• Alibaba
  • Audi
  • BMW
  • General Motors
  • Toyota
  • Volvo
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Introduction

They’re Everywhere
Definitions of Autonomous Driving
Approaches to Autonomous Driving
Google
Nissan
Tesla
Analysing & Assessing Autonomous Driving Developments

Chapter 1: Context

The future suddenly seems a lot closer
Restructuring Surface Transport
Population Growth and Urbanisation
Market Issues
Greenhouse emissions, Self-driving and Mass Transit
Safety and Autonomous Vehicles
The Technology
Evolution versus Revolution
    The ‘Traditional’ Approach
    The New Players’ Approach
Technology Development
OEM Technology Announcements
Some Conclusions

Chapter 2: Autonomous Vehicle (AV) Technology

Introduction
AV Technology Overview
Architecture
Functional Blocks
    Perception
    Decision-Making
    Manoeuvring
Driving & Riding in an Autonomous Vehicle
Driver Inattention/Distraction
Situational Awareness
The Human Machine Interface
    Monitoring the Occupants
    Augmented Reality
    HMI – Information Overload?
A Technology Roadmap: 2017 to 2030

Chapter 3: Regional & Country Policies on Autonomous Vehicles

Europe
Germany
    The FMTDI Automated Driving Round Table
    The Digital Autobahn Test Zone
    The UR:BAN Project – Urban Space
    Autonomous Commercial Vehicles
    Digital Infrastructure Initiatives
    AV Policy Initiatives
    Standardisation
United Kingdom
    AV Testbed Projects
    Real-world Testing of AV Technology
    AV Research & Development Funding
    AV Policy Initiatives
France
    New Industrial France
    AV Roadmap
    AV Test Policy
    Conference of Parties on Climate Change
Netherlands
    Dutch Initiative for Smart Mobility
    European Truck Platooning Challenge
    AV Trials
    Dutch Automated Vehicle Initiative
Sweden
    Drive Me Project
    Vision Zero Initiative
    AV Test Policy
Spain
    Government Initiatives
    AV Research
Finland
    Legal Framework and Vehicle Testing
    The Aurora Test Centre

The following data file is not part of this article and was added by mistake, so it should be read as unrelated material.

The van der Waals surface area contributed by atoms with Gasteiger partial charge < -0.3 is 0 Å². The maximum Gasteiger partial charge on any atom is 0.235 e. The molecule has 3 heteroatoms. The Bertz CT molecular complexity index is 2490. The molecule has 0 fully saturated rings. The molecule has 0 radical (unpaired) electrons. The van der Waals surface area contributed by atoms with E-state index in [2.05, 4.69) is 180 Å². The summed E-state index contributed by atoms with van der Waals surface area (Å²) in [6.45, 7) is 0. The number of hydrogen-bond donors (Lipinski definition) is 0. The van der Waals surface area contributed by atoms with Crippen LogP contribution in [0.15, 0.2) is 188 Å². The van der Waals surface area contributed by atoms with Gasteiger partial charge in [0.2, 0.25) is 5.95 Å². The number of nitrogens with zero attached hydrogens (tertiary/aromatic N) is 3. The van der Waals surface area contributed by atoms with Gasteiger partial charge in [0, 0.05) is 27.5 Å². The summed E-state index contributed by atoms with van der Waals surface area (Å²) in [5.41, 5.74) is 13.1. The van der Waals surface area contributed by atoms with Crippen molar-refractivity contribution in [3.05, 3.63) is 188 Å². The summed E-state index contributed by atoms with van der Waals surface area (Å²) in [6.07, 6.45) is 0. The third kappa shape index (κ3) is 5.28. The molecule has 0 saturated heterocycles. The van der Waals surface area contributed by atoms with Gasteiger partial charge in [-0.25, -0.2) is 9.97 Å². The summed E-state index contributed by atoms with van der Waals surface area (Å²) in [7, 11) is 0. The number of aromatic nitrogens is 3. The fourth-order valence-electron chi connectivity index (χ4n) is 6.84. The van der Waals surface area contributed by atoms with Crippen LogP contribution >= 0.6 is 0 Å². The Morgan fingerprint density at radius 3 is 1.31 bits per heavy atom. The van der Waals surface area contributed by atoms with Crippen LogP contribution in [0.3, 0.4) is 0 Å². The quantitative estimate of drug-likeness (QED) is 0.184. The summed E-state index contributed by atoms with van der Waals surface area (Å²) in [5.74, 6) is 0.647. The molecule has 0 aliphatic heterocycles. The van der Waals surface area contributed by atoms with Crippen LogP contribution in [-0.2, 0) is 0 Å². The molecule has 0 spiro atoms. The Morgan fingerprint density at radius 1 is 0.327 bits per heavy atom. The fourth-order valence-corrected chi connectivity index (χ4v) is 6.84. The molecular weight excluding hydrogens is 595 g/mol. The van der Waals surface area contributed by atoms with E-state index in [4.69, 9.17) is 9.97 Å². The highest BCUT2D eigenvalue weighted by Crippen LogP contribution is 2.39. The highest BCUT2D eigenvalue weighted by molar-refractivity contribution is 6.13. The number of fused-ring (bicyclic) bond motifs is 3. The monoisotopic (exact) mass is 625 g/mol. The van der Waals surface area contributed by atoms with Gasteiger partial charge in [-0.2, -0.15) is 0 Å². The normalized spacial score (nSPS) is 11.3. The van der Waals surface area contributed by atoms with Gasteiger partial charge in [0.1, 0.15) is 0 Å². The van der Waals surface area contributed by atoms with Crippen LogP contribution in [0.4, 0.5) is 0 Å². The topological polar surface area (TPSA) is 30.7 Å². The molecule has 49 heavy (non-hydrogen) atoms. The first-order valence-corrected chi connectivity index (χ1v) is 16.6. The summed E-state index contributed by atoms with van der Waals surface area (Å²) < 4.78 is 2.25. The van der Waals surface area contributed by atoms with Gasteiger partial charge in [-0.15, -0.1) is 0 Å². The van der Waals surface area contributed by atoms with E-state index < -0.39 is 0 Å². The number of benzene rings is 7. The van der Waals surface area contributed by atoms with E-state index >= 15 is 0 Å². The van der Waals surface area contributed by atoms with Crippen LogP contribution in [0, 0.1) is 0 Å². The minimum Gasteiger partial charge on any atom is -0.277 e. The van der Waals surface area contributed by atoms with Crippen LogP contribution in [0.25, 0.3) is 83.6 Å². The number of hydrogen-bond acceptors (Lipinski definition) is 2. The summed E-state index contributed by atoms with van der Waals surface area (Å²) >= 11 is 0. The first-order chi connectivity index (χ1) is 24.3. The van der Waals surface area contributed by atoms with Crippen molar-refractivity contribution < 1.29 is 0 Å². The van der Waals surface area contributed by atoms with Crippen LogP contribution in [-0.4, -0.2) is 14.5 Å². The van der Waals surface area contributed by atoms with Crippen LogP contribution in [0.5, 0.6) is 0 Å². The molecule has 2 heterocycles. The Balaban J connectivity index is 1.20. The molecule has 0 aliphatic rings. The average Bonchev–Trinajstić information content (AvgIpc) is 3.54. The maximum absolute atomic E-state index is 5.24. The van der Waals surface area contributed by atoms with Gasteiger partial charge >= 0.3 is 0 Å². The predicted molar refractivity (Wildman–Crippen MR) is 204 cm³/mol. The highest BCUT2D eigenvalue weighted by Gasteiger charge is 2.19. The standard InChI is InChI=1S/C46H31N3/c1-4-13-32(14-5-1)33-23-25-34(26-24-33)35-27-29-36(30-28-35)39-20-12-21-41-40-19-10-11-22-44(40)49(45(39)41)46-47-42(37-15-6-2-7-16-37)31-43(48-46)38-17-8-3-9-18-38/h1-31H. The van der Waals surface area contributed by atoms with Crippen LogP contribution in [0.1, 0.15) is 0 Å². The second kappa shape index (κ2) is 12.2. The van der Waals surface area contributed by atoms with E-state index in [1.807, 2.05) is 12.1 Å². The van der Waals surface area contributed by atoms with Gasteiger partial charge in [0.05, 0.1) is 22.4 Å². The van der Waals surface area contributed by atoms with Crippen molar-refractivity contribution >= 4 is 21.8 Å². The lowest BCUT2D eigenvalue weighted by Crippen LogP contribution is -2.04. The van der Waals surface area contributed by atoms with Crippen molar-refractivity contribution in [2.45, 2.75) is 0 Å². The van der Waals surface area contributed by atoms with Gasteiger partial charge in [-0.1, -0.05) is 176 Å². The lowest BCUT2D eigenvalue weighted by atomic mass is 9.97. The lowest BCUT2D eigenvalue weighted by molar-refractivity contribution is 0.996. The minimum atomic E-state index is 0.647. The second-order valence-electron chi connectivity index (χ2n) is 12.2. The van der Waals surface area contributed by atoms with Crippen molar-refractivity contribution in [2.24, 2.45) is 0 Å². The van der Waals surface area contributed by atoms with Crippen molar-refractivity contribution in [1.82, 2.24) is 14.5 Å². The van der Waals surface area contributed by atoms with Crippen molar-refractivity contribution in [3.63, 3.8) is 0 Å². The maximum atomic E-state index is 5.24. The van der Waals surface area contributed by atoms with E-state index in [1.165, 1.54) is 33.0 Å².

NordicWay Agreement
Italy
    AV Regulation
    AV and Related Project Examples
North America
United States
    Federal Initiatives
    State Initiatives
Canada
    National Initiatives
    Provincial & City Initiatives
Asia
China
    Legislation
    Example Trials and OEM Activity
South Korea
    Government Initiatives
    Example AV Trials and R&D
Japan
    Government Initiatives
    Example AV Activity
A Selection of AV Activity Elsewhere
Singapore
Taiwan
Australia
Tables

Chapter 4: Implications for Automotive Industry Structure

Introduction
Structural Features of Automotive Industry
    Other Radical Transformations for The Transportation Economy
    Electric vehicles
The Position of Automotive OEMs
Acquisitions and Investments by OEMs
2016 – Example Investments
    General Motors
    Ford
    Audi
    Volkswagen
    BMW
    Toyota
    Volvo
2015 – Example OEM Investments
    New Entrant Activity
    Alibaba
    Apple
    Baidu
    Google
    Yandex
Legacy OEMs Shift to Contract Manufacturing?
Start-ups
Traditional First-Tier Suppliers
Key Advantages
    Developing New Capabilities
    Mergers and Acquisitions
Sub-system and Non-Automotive Suppliers
Conclusion
Tables
AV-related OEM Investments and Partnerships
    2016
    2015
Interest from Non-Automotive Businesses
    2016
Autonomous-related Acquisitions by Tier 1 suppliers
    2016
    2015
Subsystem Manufacturer Activity
    2016
    2015
Level 4 Systems in use
    2016

Chapter 5: The Transition to a New Transportation Sector

Introduction
Diffusion of AV Technology
The Diffusion Model
Diffusion Constraints
Will Potential AV Technology Benefits Appear?
Safety
Productivity
Vehicle Pricing
Convenience
Price Elasticity of Demand
How Will/Could Purchase, Ownership & Maintenance Models Change?
Potential Ownership Models
Outright Ownership
Shared Ownership
On Demand
Maintenance, Regulation & Safety
Who Will Make Money from AVs?
Traditional Competition & Branding
The Fight for Intellectual Property
Conclusion

References

Table of figures